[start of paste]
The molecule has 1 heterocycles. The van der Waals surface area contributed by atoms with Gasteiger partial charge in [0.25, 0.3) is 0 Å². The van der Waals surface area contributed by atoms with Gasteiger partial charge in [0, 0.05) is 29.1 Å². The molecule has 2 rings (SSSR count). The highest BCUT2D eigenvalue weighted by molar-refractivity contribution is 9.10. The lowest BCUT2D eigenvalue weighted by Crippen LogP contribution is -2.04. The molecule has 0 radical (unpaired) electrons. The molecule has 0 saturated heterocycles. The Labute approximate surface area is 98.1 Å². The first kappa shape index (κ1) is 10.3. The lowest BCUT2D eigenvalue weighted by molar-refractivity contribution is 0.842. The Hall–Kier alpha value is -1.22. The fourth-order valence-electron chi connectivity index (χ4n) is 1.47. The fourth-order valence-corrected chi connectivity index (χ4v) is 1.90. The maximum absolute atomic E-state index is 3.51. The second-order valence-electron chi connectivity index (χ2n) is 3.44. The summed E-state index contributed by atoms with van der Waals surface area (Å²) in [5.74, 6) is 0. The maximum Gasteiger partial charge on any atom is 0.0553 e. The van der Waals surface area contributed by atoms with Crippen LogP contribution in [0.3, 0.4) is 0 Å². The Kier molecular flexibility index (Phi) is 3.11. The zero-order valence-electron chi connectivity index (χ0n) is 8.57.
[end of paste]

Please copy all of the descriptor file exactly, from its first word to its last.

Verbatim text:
The molecule has 1 heterocycles. The van der Waals surface area contributed by atoms with Gasteiger partial charge in [0.25, 0.3) is 0 Å². The van der Waals surface area contributed by atoms with Gasteiger partial charge in [0, 0.05) is 29.1 Å². The molecule has 2 rings (SSSR count). The highest BCUT2D eigenvalue weighted by molar-refractivity contribution is 9.10. The lowest BCUT2D eigenvalue weighted by Crippen LogP contribution is -2.04. The molecule has 0 radical (unpaired) electrons. The molecule has 0 saturated heterocycles. The Labute approximate surface area is 98.1 Å². The first kappa shape index (κ1) is 10.3. The lowest BCUT2D eigenvalue weighted by molar-refractivity contribution is 0.842. The Hall–Kier alpha value is -1.22. The fourth-order valence-electron chi connectivity index (χ4n) is 1.47. The fourth-order valence-corrected chi connectivity index (χ4v) is 1.90. The maximum absolute atomic E-state index is 3.51. The second-order valence-electron chi connectivity index (χ2n) is 3.44. The summed E-state index contributed by atoms with van der Waals surface area (Å²) in [5.74, 6) is 0. The maximum Gasteiger partial charge on any atom is 0.0553 e. The van der Waals surface area contributed by atoms with Crippen LogP contribution in [0.3, 0.4) is 0 Å². The Kier molecular flexibility index (Phi) is 3.11. The zero-order valence-electron chi connectivity index (χ0n) is 8.57.